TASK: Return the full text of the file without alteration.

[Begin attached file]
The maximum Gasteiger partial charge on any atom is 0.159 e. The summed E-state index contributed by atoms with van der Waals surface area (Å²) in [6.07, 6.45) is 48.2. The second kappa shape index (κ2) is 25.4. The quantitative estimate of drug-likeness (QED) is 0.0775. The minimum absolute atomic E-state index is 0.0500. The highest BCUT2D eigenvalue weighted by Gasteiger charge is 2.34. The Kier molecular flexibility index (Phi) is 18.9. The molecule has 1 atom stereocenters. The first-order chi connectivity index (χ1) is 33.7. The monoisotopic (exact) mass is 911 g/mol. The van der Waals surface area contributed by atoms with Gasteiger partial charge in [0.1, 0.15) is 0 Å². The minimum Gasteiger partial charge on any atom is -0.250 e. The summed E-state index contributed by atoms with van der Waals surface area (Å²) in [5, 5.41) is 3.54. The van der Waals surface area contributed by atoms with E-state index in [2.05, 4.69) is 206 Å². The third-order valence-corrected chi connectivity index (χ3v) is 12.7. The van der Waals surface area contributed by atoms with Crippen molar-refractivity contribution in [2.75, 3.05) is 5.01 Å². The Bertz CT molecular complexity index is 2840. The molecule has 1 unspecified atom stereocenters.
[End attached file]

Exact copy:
The maximum Gasteiger partial charge on any atom is 0.159 e. The summed E-state index contributed by atoms with van der Waals surface area (Å²) in [6.07, 6.45) is 48.2. The second kappa shape index (κ2) is 25.4. The quantitative estimate of drug-likeness (QED) is 0.0775. The minimum absolute atomic E-state index is 0.0500. The highest BCUT2D eigenvalue weighted by Gasteiger charge is 2.34. The Kier molecular flexibility index (Phi) is 18.9. The molecule has 1 atom stereocenters. The first-order chi connectivity index (χ1) is 33.7. The monoisotopic (exact) mass is 911 g/mol. The van der Waals surface area contributed by atoms with Gasteiger partial charge in [0.1, 0.15) is 0 Å². The minimum Gasteiger partial charge on any atom is -0.250 e. The summed E-state index contributed by atoms with van der Waals surface area (Å²) in [5, 5.41) is 3.54. The van der Waals surface area contributed by atoms with E-state index in [2.05, 4.69) is 206 Å². The third-order valence-corrected chi connectivity index (χ3v) is 12.7. The van der Waals surface area contributed by atoms with Crippen molar-refractivity contribution in [2.75, 3.05) is 5.01 Å². The Bertz CT molecular complexity index is 2840. The molecule has 1 unspecified atom stereocenters.